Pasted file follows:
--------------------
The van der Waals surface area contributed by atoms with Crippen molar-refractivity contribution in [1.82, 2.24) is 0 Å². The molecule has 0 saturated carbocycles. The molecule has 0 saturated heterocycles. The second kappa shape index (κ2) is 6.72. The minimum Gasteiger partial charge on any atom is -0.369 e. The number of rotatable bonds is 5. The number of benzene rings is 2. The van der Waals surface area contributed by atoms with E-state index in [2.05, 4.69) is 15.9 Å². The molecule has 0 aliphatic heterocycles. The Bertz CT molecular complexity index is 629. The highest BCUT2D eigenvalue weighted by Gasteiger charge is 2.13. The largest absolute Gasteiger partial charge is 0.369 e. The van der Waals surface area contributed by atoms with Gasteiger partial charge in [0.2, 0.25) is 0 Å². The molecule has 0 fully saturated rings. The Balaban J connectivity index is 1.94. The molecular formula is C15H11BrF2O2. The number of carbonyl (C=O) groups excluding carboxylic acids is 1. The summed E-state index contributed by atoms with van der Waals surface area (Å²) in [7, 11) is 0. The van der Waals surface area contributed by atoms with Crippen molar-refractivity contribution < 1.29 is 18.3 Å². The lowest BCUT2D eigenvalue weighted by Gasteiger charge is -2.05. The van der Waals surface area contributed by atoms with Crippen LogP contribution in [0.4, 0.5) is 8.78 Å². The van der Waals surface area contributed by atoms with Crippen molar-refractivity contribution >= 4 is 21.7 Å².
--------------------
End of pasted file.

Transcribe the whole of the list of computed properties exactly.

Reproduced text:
The van der Waals surface area contributed by atoms with Crippen molar-refractivity contribution in [1.82, 2.24) is 0 Å². The molecule has 0 saturated carbocycles. The molecule has 0 saturated heterocycles. The second kappa shape index (κ2) is 6.72. The minimum Gasteiger partial charge on any atom is -0.369 e. The number of rotatable bonds is 5. The number of benzene rings is 2. The van der Waals surface area contributed by atoms with E-state index in [2.05, 4.69) is 15.9 Å². The molecule has 0 aliphatic heterocycles. The Bertz CT molecular complexity index is 629. The highest BCUT2D eigenvalue weighted by Gasteiger charge is 2.13. The largest absolute Gasteiger partial charge is 0.369 e. The van der Waals surface area contributed by atoms with Gasteiger partial charge in [0.2, 0.25) is 0 Å². The molecule has 0 fully saturated rings. The Balaban J connectivity index is 1.94. The molecular formula is C15H11BrF2O2. The number of carbonyl (C=O) groups excluding carboxylic acids is 1. The summed E-state index contributed by atoms with van der Waals surface area (Å²) in [7, 11) is 0. The van der Waals surface area contributed by atoms with Crippen molar-refractivity contribution < 1.29 is 18.3 Å². The lowest BCUT2D eigenvalue weighted by Gasteiger charge is -2.05. The van der Waals surface area contributed by atoms with Crippen LogP contribution in [0.4, 0.5) is 8.78 Å². The van der Waals surface area contributed by atoms with Crippen molar-refractivity contribution >= 4 is 21.7 Å².